• Thoughts on Milton Friedman

    I am a bit slow commenting on the passing of Milton Friedman because I was travelling and having connectivity problems (in Montainview, CA, the homeland of Google), but I will now chime in with my two cents. First, I would take issue with claims about him being proven right on macroeconomic questions. Milton Friedman was the author and main promulgator of the money growth rule. His gospel was that we did not need the Fed, we just needed a computer that would increase the money supply by 3 percent annually. While central banks did experiment with this approach (including the Volcker Fed), I don't think that anyone in the world (not even Milton Freidman at the time of his death) still believes that this is a good way to manage monetary policy. One can view the current inflation targeting fad as a variant of the money rule, but even here there are few advocates of a strict target. Most proponents of inflation targetting support targetting with a human face, which is little different than...
  • BEST EVER.

    BEST EVER. Oh, Matthew , Matthew, Matthew . Allow me to retort. The 1986 Boston Celtics. The 1985 Los Angeles Lakers. The 1972 Los Angeles Lakers. (Don't worry. We're getting there.) The 1967 Philadelphia 76'ers. The 1964 Boston Celtics. (Almost) The 1996 Chicago Bulls. Maybe. --Charles P. Pierce
  • THE DEMONS OF THE PAST.

    THE DEMONS OF THE PAST. Charlie 's succeeded in baiting me out of Tapped semi-retirement with this post . I went and looked up Fred Barnes 's article "From Bradley to Barkley" and I have to say that it's pretty definitively the worst piece of sports writing ever. It isn't actually an "attempt to re-cast the NBA as a 'conservative' sport based on the fact that one of its stars was Charles Barkley , who then was making silly mouth-noises about being a Republican." Rather, the conservatism of mid-1990s pro hoops is grounded in a larger schematic. Liberal sports are "non-violent ( mostly), collective, and less than triumphal -- in a word, McGovern esque." Sports "where violence is supposed to be kept to a minimum and intricate teamwork matters, are liberal." So far, so good clich�. Then comes the trouble. Barnes places football in with the rightwing no-teamwork sports. This is, I promise you, a conclusion you could only reach if you'd literally never seen a football game. Meanwhile...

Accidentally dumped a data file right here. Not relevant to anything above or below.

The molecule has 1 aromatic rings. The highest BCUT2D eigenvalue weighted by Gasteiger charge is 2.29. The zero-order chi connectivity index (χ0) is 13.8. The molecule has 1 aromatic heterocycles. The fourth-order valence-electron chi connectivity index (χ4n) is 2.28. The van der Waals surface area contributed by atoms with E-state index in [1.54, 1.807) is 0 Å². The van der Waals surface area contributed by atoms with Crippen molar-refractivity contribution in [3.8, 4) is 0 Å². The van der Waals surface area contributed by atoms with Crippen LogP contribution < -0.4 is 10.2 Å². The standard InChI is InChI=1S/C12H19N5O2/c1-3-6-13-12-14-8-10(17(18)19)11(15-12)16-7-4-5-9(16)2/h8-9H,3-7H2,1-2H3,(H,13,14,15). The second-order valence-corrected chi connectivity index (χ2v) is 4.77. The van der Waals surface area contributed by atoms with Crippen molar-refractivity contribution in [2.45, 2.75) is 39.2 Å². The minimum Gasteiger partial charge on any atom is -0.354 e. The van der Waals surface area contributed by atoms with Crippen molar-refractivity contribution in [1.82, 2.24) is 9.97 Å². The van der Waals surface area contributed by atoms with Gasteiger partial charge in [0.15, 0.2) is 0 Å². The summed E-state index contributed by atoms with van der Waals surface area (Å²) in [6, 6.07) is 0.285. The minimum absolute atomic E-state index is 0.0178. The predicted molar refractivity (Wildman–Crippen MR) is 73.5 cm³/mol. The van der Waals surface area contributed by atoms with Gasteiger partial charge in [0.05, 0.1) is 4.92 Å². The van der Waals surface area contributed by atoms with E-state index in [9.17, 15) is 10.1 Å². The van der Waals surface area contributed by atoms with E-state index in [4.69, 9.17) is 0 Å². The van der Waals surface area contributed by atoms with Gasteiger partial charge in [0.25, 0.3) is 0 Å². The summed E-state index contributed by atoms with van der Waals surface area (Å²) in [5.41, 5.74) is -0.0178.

• FRIEDMAN OBIT ROUNDUP.

    FRIEDMAN OBIT ROUNDUP. Yesterday I noted that Milton Friedman had just died, joining John Kenneth Galbraith as the second towering figure of 20th-Century economics to die this year. Now the obituaries are out in most major publications (here's the New York Times ). Berkeley economist and blogger Brad DeLong submitted his own to Salon . It's a sensitive, nuanced portrait of "an enlightened adversary" with whom left-of-center economists tangled at their "peril." While Friedman is best known for his ceaseless advocacy of free-market economics and extreme hostility to government (and even to public schools and parks), DeLong highlights his broader "pragmatic" libertarianism: his staunch opposition to the draft during Vietnam, his criticism of the War on Drugs, and his hatred of deficit spending. Love him or hate him, DeLong suggests, Friedman was no hack: he was dogged, articulate, and passionate in his views. If you're looking instead for a full-throated condemnation of Friedman, his...
  • INGRAHAM.

    INGRAHAM. It's becoming increasingly clear that the new congressional majority is going to take seriously what Donald Segretti used to call "ratfucking" -- low-tech political creepery of a peculiarly scummy variety -- in the context of the last few elections. While a lot of people rightly were concerned about hacked voting machines and organized voter suppression, and other forms of massive fraud, a whole universe of relatively less complicated dirty tricks got organized around the national Republican political apparatus. We got a glimpse of it in 2002, when the Republicans ran a phone-bank-jamming operation in New Hampshire that's subsequently sent a couple of people to the sneezer, a scandal with an actual criminal body-count that very few NH Democrats believe has been plumbed fully to its depths yet. This time around, there was the robo-calling that actually hit the media in real time, and which seems to have caught Harry Reid and Barack Obama 's attention. Now there's this . There...